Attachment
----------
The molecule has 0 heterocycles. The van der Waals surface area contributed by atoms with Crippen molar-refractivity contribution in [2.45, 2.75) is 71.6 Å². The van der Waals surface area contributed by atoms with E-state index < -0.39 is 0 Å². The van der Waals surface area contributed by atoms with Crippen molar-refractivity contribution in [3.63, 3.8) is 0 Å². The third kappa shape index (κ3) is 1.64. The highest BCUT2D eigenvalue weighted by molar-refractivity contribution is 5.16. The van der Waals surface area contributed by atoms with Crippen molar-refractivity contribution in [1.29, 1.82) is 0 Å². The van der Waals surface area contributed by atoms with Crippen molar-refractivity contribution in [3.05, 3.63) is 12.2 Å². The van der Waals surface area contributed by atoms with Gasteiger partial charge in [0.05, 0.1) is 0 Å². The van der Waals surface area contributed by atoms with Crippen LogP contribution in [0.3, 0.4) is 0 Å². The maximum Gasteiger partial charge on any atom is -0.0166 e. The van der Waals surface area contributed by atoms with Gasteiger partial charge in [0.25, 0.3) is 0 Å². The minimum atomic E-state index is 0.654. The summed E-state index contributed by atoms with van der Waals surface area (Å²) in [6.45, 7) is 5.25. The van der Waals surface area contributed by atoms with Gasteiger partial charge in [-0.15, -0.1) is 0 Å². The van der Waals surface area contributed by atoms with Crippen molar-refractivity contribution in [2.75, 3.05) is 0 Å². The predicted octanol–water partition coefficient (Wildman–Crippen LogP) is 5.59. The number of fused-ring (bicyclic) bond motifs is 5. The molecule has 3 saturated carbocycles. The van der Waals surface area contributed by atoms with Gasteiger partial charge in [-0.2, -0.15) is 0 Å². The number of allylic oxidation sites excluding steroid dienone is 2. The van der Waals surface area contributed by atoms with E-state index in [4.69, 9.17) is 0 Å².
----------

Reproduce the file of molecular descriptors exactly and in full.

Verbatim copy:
The molecule has 0 heterocycles. The van der Waals surface area contributed by atoms with Crippen molar-refractivity contribution in [2.45, 2.75) is 71.6 Å². The van der Waals surface area contributed by atoms with E-state index < -0.39 is 0 Å². The van der Waals surface area contributed by atoms with Crippen molar-refractivity contribution in [3.63, 3.8) is 0 Å². The third kappa shape index (κ3) is 1.64. The highest BCUT2D eigenvalue weighted by molar-refractivity contribution is 5.16. The van der Waals surface area contributed by atoms with Crippen molar-refractivity contribution in [1.29, 1.82) is 0 Å². The van der Waals surface area contributed by atoms with Crippen molar-refractivity contribution in [3.05, 3.63) is 12.2 Å². The van der Waals surface area contributed by atoms with Gasteiger partial charge in [0.05, 0.1) is 0 Å². The van der Waals surface area contributed by atoms with Crippen LogP contribution in [0.3, 0.4) is 0 Å². The maximum Gasteiger partial charge on any atom is -0.0166 e. The van der Waals surface area contributed by atoms with Gasteiger partial charge in [0.25, 0.3) is 0 Å². The minimum atomic E-state index is 0.654. The summed E-state index contributed by atoms with van der Waals surface area (Å²) in [6.45, 7) is 5.25. The van der Waals surface area contributed by atoms with Gasteiger partial charge in [-0.15, -0.1) is 0 Å². The van der Waals surface area contributed by atoms with Crippen molar-refractivity contribution in [2.75, 3.05) is 0 Å². The predicted octanol–water partition coefficient (Wildman–Crippen LogP) is 5.59. The number of fused-ring (bicyclic) bond motifs is 5. The molecule has 3 saturated carbocycles. The van der Waals surface area contributed by atoms with Gasteiger partial charge in [-0.2, -0.15) is 0 Å². The number of allylic oxidation sites excluding steroid dienone is 2. The van der Waals surface area contributed by atoms with E-state index in [4.69, 9.17) is 0 Å².